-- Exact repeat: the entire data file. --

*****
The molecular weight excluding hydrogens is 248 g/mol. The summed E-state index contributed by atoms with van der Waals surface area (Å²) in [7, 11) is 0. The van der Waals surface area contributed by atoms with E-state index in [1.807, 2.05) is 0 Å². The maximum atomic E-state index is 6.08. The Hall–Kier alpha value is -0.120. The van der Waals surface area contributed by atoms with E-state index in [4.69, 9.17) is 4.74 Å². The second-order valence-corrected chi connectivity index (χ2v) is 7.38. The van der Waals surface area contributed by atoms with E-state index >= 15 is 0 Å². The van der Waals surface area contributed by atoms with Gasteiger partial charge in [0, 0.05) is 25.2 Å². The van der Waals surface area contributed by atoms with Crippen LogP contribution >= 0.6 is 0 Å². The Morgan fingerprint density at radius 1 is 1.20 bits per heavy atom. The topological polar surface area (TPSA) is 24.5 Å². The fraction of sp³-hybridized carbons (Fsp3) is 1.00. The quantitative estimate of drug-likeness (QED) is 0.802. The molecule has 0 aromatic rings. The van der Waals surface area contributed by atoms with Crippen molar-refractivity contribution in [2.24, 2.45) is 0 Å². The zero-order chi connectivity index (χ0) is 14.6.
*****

The molecular weight excluding hydrogens is 248 g/mol. The summed E-state index contributed by atoms with van der Waals surface area (Å²) in [7, 11) is 0. The van der Waals surface area contributed by atoms with E-state index in [1.807, 2.05) is 0 Å². The maximum atomic E-state index is 6.08. The Hall–Kier alpha value is -0.120. The van der Waals surface area contributed by atoms with E-state index in [4.69, 9.17) is 4.74 Å². The second-order valence-corrected chi connectivity index (χ2v) is 7.38. The van der Waals surface area contributed by atoms with E-state index >= 15 is 0 Å². The van der Waals surface area contributed by atoms with Gasteiger partial charge in [0, 0.05) is 25.2 Å². The van der Waals surface area contributed by atoms with Crippen LogP contribution >= 0.6 is 0 Å². The Morgan fingerprint density at radius 1 is 1.20 bits per heavy atom. The topological polar surface area (TPSA) is 24.5 Å². The fraction of sp³-hybridized carbons (Fsp3) is 1.00. The quantitative estimate of drug-likeness (QED) is 0.802. The molecule has 0 aromatic rings. The van der Waals surface area contributed by atoms with Crippen molar-refractivity contribution in [2.24, 2.45) is 0 Å². The zero-order chi connectivity index (χ0) is 14.6.